We chose this subject in honor of the recent Masters Golf Tournament in Augusta, GA last week – where Tiger Woods claimed his 5th win! What an exciting tournament, and an exciting time as people in Denver gear up for more golf!

Golf is a year-round sport in sunny Colorado, but springtime is when the frequency of injuries rise as there is more play time available. Typical golf injuries are due to repetition. Repetitive stress injuries occur within the body is subject to the same range of movement over and over.

One of the major causes of shoulder pain comes from inflammation – which causes stiffness. This problem can present during and after your round of golf. Sometimes these injuries are long-term repetitive stress injuries, or if they cause great pain they could be caused by an acute injury. Regardless both types of pain are symptoms to be aware of. When you experience these symptoms take action quickly to avoid further pain and discomfort – and to avoid furthering an acute injury.

What are some typical golf-related shoulder injuries?

Scapula: The scapula is also known as the shoulder blade. Although it is not recruited into the golf swing as deeply as other muscles, it can become sore through overwork and prone to more serious problems. Scapular complications are usually a secondary result of other golf injuries.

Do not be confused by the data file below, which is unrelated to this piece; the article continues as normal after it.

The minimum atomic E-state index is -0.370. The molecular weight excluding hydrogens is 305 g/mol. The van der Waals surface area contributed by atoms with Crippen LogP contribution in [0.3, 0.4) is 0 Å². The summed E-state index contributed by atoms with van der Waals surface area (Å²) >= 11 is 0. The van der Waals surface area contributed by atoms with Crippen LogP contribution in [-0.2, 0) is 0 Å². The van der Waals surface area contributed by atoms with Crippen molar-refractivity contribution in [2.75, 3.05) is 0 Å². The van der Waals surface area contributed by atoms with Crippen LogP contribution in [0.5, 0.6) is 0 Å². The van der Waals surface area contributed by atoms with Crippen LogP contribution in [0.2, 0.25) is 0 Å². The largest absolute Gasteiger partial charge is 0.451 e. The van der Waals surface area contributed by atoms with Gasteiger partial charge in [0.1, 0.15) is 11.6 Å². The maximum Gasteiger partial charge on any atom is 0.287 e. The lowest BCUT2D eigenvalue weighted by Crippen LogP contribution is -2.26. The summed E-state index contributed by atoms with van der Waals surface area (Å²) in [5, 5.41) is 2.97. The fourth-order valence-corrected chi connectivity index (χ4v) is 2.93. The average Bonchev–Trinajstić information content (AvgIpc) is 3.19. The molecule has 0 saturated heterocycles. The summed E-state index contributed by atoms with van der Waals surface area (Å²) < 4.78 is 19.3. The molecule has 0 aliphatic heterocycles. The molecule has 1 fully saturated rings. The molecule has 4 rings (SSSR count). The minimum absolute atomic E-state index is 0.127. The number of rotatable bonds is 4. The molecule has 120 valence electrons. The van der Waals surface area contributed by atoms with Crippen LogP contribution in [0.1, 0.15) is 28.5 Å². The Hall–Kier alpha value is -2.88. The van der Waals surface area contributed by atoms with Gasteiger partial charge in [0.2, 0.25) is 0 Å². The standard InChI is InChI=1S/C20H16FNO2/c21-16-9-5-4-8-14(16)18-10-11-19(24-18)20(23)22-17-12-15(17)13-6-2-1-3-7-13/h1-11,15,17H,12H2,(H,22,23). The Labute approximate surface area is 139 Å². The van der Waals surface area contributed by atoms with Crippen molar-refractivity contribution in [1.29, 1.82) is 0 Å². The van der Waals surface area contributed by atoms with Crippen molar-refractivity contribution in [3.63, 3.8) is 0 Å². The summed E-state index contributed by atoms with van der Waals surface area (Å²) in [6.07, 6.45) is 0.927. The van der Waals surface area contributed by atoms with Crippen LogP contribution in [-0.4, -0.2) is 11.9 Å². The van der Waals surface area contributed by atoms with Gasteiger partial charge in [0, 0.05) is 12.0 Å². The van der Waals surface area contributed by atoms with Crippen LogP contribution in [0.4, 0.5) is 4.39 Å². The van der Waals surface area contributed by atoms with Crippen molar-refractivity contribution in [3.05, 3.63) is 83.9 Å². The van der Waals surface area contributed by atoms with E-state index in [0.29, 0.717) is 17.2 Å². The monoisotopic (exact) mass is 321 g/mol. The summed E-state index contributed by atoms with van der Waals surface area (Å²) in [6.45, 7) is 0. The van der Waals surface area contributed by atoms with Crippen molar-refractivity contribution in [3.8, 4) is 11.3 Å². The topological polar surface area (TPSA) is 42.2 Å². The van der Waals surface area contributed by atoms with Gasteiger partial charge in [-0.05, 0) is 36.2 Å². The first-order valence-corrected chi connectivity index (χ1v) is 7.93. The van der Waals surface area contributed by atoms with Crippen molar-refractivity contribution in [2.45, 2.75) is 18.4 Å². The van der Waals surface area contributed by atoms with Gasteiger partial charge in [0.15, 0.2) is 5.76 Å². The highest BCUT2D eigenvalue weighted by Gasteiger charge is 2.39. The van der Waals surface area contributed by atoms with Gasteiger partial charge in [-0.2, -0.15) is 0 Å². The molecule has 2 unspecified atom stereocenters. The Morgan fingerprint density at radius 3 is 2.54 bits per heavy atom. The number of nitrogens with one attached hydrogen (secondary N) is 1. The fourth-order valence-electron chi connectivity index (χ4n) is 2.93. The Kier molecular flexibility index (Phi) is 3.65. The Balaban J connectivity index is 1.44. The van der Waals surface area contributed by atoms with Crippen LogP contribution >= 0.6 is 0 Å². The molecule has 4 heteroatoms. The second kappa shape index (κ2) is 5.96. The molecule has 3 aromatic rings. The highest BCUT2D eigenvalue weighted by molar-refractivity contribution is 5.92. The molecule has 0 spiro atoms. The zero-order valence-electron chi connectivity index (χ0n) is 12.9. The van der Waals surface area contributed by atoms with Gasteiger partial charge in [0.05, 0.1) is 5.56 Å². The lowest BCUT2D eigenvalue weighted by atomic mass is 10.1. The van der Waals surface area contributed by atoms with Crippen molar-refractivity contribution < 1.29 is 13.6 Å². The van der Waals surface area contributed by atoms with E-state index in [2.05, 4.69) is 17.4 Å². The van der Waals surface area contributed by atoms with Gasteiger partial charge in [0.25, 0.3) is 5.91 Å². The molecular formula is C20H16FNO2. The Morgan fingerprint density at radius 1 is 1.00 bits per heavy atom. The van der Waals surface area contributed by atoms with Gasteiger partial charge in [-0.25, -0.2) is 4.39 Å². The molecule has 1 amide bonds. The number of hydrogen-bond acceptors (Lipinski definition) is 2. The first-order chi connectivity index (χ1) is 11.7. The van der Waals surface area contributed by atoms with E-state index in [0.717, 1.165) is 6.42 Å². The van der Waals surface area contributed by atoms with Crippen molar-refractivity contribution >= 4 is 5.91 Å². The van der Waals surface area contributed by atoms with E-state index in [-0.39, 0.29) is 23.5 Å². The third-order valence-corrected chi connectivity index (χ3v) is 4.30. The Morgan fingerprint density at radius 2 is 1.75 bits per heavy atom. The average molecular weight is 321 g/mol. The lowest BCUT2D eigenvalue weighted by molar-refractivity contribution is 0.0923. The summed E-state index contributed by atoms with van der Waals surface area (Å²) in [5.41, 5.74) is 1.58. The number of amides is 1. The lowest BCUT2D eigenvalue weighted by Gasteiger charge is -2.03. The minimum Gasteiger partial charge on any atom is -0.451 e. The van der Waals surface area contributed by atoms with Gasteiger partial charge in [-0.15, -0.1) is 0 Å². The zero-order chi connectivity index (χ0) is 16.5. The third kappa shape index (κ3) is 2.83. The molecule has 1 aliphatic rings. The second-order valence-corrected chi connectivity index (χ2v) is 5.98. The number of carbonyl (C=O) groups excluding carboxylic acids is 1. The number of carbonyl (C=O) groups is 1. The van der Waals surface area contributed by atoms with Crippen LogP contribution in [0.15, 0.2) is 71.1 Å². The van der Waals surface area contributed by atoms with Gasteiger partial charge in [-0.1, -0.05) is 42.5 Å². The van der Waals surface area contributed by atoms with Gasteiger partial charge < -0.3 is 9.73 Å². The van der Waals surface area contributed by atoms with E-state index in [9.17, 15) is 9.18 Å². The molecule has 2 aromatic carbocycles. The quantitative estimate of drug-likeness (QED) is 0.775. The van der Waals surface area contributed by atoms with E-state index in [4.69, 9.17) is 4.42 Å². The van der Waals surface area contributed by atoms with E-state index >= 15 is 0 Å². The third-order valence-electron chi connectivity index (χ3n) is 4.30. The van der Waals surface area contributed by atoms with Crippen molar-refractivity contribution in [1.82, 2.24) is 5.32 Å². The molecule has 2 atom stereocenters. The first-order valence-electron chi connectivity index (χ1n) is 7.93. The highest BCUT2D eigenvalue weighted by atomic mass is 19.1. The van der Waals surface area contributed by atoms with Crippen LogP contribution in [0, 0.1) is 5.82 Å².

Cartilage: Cartilage is flexible connective tissue found all throughout the body. It exists in a particularly dense concentration in the shoulders. When damaged, the injury is referred to as a labral tear. This is most common during the backswing and usually occurs in the back of the shoulder.
Rotator Cuff: The rotator cuff is the most common shoulder injury to be aware of when you play golf. This is the part of the shoulder that’s responsible for stabilizing it overall, and it consists of four muscles and tendons. It is prone to injury from overuse, even in non-athletic situations.

How can you avoid these injuries?

Use good form and proper technique: Shoulder motion should come after the hip and trunk motions during a downswing. If you consistently have soreness following a round you might need to work on your form.

Use the right clubs: Make sure your clubs are the right length for your body height, weight and reach. If your clubs are well fitted you will be less likely to experience soreness.

Exercise to strengthen your core: Strength training that focuses on shoulder muscles and back muscles reduce pain. There are many exercises specifically designed to strengthen your pectoralis, rotator cuff and scapula muscles.

Don’t play through the pain: If there is acute pain your body is telling you something. Take a break and if the pain persists see medical treatment.

We hope you get in some golf soon! Enjoy your sunny Easter weekend Denver!

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